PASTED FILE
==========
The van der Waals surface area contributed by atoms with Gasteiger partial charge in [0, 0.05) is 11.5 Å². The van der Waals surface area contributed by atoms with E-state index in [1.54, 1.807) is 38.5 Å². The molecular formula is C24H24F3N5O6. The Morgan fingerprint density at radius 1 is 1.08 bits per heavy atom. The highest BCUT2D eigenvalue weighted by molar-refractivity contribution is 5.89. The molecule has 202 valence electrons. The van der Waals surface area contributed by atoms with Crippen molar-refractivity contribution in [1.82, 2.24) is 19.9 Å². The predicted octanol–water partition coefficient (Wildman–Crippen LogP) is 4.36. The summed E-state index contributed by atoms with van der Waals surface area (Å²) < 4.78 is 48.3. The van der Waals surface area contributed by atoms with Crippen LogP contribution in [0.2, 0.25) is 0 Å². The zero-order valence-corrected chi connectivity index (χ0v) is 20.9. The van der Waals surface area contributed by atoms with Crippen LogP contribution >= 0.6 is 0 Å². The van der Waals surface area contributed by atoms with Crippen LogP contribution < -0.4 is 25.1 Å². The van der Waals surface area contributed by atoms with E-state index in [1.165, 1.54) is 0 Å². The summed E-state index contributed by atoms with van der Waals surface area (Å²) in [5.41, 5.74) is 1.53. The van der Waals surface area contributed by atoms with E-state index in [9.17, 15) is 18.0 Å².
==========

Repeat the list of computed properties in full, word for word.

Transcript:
The van der Waals surface area contributed by atoms with Gasteiger partial charge in [0, 0.05) is 11.5 Å². The van der Waals surface area contributed by atoms with E-state index in [1.54, 1.807) is 38.5 Å². The molecular formula is C24H24F3N5O6. The Morgan fingerprint density at radius 1 is 1.08 bits per heavy atom. The highest BCUT2D eigenvalue weighted by molar-refractivity contribution is 5.89. The molecule has 202 valence electrons. The van der Waals surface area contributed by atoms with Crippen molar-refractivity contribution in [1.82, 2.24) is 19.9 Å². The predicted octanol–water partition coefficient (Wildman–Crippen LogP) is 4.36. The summed E-state index contributed by atoms with van der Waals surface area (Å²) < 4.78 is 48.3. The van der Waals surface area contributed by atoms with Crippen LogP contribution in [0.2, 0.25) is 0 Å². The zero-order valence-corrected chi connectivity index (χ0v) is 20.9. The van der Waals surface area contributed by atoms with Crippen LogP contribution >= 0.6 is 0 Å². The van der Waals surface area contributed by atoms with Crippen LogP contribution < -0.4 is 25.1 Å². The van der Waals surface area contributed by atoms with E-state index in [1.165, 1.54) is 0 Å². The summed E-state index contributed by atoms with van der Waals surface area (Å²) in [5.41, 5.74) is 1.53. The van der Waals surface area contributed by atoms with E-state index in [9.17, 15) is 18.0 Å².